The political economy of North Korea: implications for denuclearization and proliferation
AbstractDespite North Korea’s turn away from economic reform and the constraints of the second nuclear crisis, the country has in fact become more economically open. But it has emphasized closer economic relations with China and other trading partners that show little interest in political quid-pro-quos, let alone sanctions. Yet the US can still exercise economic leverage by going aggressively after third-party financial intermediaries. This particular form of sanction does not require multilateral coordination, since foreign banking institutions that conduct significant business in the United States have a strong interest in avoiding institutions that the United States Treasury has identified as money-laundering or proliferation concerns. There is some evidence that North Korea moderated its missile proliferation activities during periods when rapprochement with the United States, and to a lesser extent Japan, was a priority, but in the absence of such interest and as legitimate trade, investment, and aid dry up, the incentives to intensify proliferation activities increase. The internal organization of the North Korean economy has important implications for any policy seeking transformation via engagement. The economy is structured in such a way that outside economic ties are still largely monopolized by state-owned enterprises and other gatekeepers, such as the military. Under such circumstances, the precise design of engagement policies requires very close scrutiny. Even nominally commercial relations can be exploited if the North Korean counterparties believe that they are ultimately political in nature, subsidized and thus vulnerable to blackmail. If economic ties are truly commercial in nature, those choosing to trade and invest with North Korea do so at their own risk. Under these circumstances, private actors will make economic decisions fully factoring in political risk, and North Korea will bear the costs if it chooses to renege on commitments or fails to provide a supportive policy environment.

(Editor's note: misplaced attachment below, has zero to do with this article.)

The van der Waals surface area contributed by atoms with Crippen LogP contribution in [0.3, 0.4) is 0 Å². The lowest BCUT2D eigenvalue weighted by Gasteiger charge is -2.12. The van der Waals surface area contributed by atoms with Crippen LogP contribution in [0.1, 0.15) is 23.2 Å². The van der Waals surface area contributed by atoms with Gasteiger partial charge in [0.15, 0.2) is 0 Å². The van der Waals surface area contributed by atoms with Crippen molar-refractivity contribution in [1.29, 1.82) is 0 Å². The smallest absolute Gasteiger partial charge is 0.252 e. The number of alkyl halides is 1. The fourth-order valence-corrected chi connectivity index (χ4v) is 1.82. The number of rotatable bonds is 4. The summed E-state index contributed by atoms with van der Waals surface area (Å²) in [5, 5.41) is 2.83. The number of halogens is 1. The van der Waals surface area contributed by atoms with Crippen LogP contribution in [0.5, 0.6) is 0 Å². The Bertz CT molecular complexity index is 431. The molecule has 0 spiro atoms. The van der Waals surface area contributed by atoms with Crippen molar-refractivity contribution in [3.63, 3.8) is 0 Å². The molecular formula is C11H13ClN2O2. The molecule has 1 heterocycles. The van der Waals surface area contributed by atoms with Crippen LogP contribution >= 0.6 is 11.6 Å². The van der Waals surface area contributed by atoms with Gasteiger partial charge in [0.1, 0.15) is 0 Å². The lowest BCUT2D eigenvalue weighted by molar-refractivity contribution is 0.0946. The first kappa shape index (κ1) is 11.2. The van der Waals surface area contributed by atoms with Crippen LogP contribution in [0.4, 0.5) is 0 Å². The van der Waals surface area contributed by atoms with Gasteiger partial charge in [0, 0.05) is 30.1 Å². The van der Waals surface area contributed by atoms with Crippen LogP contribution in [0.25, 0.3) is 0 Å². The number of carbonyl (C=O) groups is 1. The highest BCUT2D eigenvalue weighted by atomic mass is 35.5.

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Bibliographic InfoPaper provided by University Library of Munich, Germany in its series MPRA Paper with number 15919.
Date of creation: Jun 2009
Date of revision:
North Korea; sanctions; transition;
Other versions of this item:
- Stephan Haggard & Marcus Noland, 2009. "The Political Economy of North Korea: Implications for Denuclearization and Proliferation," Economics Study Area Working Papers 104, East-West Center, Economics Study Area.
- P33 - Economic Systems - - Socialist Institutions and Their Transitions - - - International Trade, Finance, Investment, Relations, and Aid
- F5 - International Economics - - International Relations, National Security, and International Political Economy
- F51 - International Economics - - International Relations, National Security, and International Political Economy - - - International Conflicts; Negotiations; Sanctions
This paper has been announced in the following NEP Reports:
- NEP-ALL-2009-07-03 (All new papers)
Please report citation or reference errors to , or , if you are the registered author of the cited work, log in to your RePEc Author Service profile, click on "citations" and make appropriate adjustments.:
- Stephan Haggard & Marcus Noland, 2008.
"Famine in North Korea Redux?,"
Economics Study Area Working Papers
97, East-West Center, Economics Study Area.
- Stephan Haggard & Marcus Noland, 2007. "North Korea’s External Economic Relations," Working Paper Series WP07-7, Peterson Institute for International Economics.
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